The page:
As we have surrendered to the Sabbath, I am often reminded that God’s commands are for our good—boundaries that are actually gifts to us. As you said our Lord is faithful to forgive when repent. I “turned” lately and walked right into his arms of forgiveness. It was healing, life-giving, and my heart is mending. Great insights Shelly. I walk this path often, wash in another sink…but I want to do better…old habits are hard to break.
Yes, old habits are hard to break. It’s why we need a Saviour. Got your email, thanks for praying. You know how much I appreciate you.
I’ve been stumped for words lately and you just inked them all out here, straight from my own scattered brain. Thanks for putting truth into words and for standing up to resentment. I will think long on this one. (And my husband says those same kind of wise words. So simple!)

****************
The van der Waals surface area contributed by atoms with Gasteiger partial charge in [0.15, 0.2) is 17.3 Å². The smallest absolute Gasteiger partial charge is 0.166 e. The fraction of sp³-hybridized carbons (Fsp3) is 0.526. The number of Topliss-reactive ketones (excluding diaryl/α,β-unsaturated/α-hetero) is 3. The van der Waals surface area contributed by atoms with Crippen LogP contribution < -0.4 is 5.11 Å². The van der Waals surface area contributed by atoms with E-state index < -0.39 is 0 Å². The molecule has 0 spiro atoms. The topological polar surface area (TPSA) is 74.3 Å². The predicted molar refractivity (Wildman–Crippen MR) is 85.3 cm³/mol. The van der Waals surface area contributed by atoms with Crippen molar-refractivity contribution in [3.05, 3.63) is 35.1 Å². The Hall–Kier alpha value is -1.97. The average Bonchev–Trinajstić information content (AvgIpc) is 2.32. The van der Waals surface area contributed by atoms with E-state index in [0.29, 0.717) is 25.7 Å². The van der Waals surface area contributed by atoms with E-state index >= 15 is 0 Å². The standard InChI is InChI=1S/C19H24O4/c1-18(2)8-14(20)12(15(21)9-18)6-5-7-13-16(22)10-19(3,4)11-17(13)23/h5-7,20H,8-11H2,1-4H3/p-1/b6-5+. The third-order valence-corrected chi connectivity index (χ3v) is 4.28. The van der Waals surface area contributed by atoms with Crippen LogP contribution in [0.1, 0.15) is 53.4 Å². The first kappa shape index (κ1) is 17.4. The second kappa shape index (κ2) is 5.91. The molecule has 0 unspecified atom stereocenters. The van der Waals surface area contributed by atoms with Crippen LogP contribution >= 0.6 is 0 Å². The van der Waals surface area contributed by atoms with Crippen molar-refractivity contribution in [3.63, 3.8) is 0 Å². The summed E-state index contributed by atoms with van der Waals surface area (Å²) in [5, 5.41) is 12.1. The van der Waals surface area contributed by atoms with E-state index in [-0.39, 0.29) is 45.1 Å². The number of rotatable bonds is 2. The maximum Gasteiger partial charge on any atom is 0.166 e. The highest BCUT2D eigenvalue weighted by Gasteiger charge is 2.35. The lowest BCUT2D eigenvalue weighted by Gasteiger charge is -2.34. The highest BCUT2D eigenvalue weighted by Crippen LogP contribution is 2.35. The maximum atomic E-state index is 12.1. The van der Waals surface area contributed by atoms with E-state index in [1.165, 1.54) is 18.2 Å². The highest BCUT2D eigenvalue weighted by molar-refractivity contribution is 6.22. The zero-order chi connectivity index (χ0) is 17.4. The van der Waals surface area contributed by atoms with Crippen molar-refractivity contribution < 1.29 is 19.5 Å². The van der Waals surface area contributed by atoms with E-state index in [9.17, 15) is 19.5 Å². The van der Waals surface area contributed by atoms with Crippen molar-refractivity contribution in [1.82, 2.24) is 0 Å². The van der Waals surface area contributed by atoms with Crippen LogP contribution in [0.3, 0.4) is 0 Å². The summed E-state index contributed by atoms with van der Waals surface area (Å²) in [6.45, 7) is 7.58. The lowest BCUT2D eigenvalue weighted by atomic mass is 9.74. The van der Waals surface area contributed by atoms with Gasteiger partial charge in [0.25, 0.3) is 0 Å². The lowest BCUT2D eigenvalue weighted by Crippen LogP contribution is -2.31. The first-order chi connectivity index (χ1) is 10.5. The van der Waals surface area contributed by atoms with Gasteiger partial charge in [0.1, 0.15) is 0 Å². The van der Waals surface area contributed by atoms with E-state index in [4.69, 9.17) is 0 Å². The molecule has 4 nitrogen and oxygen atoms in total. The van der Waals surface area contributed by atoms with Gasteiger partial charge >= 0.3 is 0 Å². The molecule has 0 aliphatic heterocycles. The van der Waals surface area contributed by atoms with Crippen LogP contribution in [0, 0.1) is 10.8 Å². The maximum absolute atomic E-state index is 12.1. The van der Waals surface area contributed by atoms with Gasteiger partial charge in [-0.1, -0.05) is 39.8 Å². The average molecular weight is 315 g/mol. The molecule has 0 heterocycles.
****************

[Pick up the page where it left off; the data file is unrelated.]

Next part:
Oh, I love it when people do that for me Tresta, put words to things I feel but don’t know how to communicate. Your comment makes me happy. Thanks! We’re blessed women to have such wise husbands aren’t we?
What a familiar scene! And yes, “Why aren’t they doing them?” The wisdom we need is sometimes quite basic. And we do our kids no favors by going on false-guilt trips, blaming ourselves for what they’re responsible for and not keeping them accountable—even though it usually IS easier just to do it ourselves and grumble (till they get with the program, which takes ages!)
Sylvia @ sylvrpen.com
Sylvia, you are so right. Saying yes and amen to all of what you said here. Lovely to see you in my comments today. Hope you are doing well.